Over the last decade, Stars fans and the league have seen Brenden Morrow
turn into a world-class player and the ideal definition of a captain. He found his stride with the Dallas Stars during the '99-00 season and became a permanent fixture on the team. Although the Stars came up short during their quest to defend the Stanley Cup, they gained a player in Morrow who has great passion and dedication to the sport of hockey.
“I think he’s unquestionably the leader of this group, both on and off the ice,” says Stars Head Coach Marc Crawford. “He’s the conscience of the team. Oftentimes, you can look at the pulse of our team and watch Brenden’s play and you’re going to have a pretty good idea of how we’re going to be on that particular night. His preparation is just excellent. He really does prepare himself. He’s a very good professional and a really great example for our younger players.”
Morrow was named captain of the Dallas Stars at the start of the 2006-07 season, which is a testament to the impact he has had on his team and teammates. Through his career, Morrow feels he has evolved as a player to have a more complete all-around game. Still, he insists that there is more work to do.
“The first few years as a player I think I just kind of ran around and played with energy, finished a lot of checks,” Morrow says. “I think I’ve probably become a better player, just more confidence and being more comfortable with my game and playing at this level. Every year, you try to get better and better. I never killed penalties for probably my first three or four years. The leadership is a change that’s happened over the last few years. I’m just trying to get better at special teams, playing 5-on-5, late in periods, late in games. All of those things you just want to keep improving. You never want to be comfortable with how you’re playing.”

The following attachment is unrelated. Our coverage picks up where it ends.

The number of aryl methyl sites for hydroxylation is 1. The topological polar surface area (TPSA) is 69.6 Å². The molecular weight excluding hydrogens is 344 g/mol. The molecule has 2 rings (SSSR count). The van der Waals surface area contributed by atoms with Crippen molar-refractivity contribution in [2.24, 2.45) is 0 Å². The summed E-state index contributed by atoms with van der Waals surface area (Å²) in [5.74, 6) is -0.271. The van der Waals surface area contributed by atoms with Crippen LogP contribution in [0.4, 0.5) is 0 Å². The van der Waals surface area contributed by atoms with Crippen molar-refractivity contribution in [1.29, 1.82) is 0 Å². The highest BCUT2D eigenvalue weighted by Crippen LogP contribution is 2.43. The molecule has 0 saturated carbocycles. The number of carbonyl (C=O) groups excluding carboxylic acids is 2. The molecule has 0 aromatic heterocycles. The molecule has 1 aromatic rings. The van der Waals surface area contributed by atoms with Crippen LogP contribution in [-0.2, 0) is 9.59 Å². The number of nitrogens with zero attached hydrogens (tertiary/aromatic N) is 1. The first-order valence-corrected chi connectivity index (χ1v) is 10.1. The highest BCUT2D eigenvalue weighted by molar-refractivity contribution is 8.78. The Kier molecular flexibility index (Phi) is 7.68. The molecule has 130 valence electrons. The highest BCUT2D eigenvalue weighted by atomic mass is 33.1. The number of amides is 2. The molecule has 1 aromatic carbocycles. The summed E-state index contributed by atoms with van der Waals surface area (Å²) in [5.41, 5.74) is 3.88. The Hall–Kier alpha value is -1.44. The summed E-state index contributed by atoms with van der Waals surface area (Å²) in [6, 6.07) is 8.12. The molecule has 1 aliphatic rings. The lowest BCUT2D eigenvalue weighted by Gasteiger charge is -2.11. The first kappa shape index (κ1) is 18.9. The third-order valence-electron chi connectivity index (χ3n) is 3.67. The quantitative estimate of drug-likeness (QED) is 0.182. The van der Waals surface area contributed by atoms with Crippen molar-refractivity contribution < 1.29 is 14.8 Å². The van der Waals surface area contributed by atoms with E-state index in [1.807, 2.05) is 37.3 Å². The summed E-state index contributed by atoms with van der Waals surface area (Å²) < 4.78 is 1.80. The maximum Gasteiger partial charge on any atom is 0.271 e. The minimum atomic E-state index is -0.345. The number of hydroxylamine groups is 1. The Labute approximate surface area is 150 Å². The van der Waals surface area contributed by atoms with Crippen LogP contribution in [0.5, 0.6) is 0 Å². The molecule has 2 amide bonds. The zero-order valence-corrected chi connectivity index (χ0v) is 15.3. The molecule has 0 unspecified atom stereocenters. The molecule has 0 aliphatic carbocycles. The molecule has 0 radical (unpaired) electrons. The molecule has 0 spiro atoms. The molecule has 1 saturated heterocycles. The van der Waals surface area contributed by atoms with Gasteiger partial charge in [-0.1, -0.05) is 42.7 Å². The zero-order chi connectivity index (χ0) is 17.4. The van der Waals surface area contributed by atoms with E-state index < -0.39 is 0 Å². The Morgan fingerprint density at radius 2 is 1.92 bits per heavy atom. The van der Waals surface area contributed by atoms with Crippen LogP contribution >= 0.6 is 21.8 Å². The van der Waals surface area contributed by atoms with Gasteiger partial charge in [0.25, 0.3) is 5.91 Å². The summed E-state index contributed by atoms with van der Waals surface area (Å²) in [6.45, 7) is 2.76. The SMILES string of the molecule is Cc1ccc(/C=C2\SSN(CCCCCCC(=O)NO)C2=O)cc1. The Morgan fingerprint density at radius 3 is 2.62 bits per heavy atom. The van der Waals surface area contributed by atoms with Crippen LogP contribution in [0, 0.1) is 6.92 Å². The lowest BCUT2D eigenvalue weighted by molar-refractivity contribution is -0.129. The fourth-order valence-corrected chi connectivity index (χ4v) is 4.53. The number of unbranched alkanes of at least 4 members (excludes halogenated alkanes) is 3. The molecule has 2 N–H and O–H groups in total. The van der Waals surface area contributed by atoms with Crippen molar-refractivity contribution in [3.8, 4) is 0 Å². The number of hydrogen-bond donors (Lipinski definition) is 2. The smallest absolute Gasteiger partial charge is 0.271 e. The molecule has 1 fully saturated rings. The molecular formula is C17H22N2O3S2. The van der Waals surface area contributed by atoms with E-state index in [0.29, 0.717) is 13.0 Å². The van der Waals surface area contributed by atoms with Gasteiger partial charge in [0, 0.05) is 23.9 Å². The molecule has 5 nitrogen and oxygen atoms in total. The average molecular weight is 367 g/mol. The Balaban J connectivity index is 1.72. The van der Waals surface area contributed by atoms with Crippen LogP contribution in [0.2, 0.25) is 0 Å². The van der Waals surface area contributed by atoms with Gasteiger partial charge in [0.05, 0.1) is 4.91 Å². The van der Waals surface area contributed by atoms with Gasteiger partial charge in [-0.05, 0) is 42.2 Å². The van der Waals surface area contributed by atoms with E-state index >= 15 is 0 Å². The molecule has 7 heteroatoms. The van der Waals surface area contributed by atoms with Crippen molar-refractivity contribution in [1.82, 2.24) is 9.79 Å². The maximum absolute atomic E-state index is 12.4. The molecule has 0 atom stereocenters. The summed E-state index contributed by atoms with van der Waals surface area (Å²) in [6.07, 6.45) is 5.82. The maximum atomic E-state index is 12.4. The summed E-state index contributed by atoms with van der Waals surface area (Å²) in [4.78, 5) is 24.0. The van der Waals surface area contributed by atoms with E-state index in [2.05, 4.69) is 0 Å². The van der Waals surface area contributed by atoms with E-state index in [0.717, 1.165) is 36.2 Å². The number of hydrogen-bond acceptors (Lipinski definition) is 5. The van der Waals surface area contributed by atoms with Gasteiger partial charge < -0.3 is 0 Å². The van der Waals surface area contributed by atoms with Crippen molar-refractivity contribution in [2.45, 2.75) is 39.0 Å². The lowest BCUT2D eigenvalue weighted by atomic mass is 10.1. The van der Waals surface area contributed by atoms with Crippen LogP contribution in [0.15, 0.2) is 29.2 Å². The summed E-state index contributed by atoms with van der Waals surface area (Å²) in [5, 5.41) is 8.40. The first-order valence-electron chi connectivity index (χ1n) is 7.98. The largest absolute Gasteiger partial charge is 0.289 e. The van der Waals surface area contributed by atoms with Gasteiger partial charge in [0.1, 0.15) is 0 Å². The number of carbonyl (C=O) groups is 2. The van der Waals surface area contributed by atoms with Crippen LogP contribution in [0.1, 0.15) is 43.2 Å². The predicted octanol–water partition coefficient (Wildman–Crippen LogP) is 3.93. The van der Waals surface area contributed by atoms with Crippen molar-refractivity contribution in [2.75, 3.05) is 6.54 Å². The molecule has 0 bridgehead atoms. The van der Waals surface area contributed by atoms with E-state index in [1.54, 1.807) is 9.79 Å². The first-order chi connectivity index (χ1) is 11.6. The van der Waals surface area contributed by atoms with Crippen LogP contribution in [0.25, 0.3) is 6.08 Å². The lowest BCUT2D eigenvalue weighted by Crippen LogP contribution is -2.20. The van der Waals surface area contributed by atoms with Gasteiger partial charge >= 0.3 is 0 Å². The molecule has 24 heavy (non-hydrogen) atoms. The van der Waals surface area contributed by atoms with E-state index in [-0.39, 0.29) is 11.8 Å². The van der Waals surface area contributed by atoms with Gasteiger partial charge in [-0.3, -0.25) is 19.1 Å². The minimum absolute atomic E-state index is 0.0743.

This season has had many career milestones for Morrow, but he says he wasn’t aware of most of what he’s accomplished. On Oct. 21, in his 600th career game, Morrow scored his 179th career goal to move him past current General Manager Joe Nieuwendyk of the Stars’ all-time goal list. A week later, he recorded his 400th career point (an assist) against Toronto.
“I didn’t know about most of them,” Morrow says. “Anyone that you would talk to would say ‘I was just happy to play in one game.’ To be able to play this long, I feel really fortunate. I’m proud of those accomplishments and those are some pretty good players that I’ve passed; if Joe was one of those guys, he was a heck of a player here. I’ve had some success here and for the most part I’ve been healthy, other than two of the last three years. Hopefully, those are things of the past and I can stay healthy and chase a few more guys down.”
Injuries have hampered the Dallas captain over the last few seasons. He played just 18 games last year before tearing his ACL in a November tilt against Chicago and missed 33 contests during the 2006-07 season after suffering severed tendons in his right wrist in a game, also against the Blackhawks.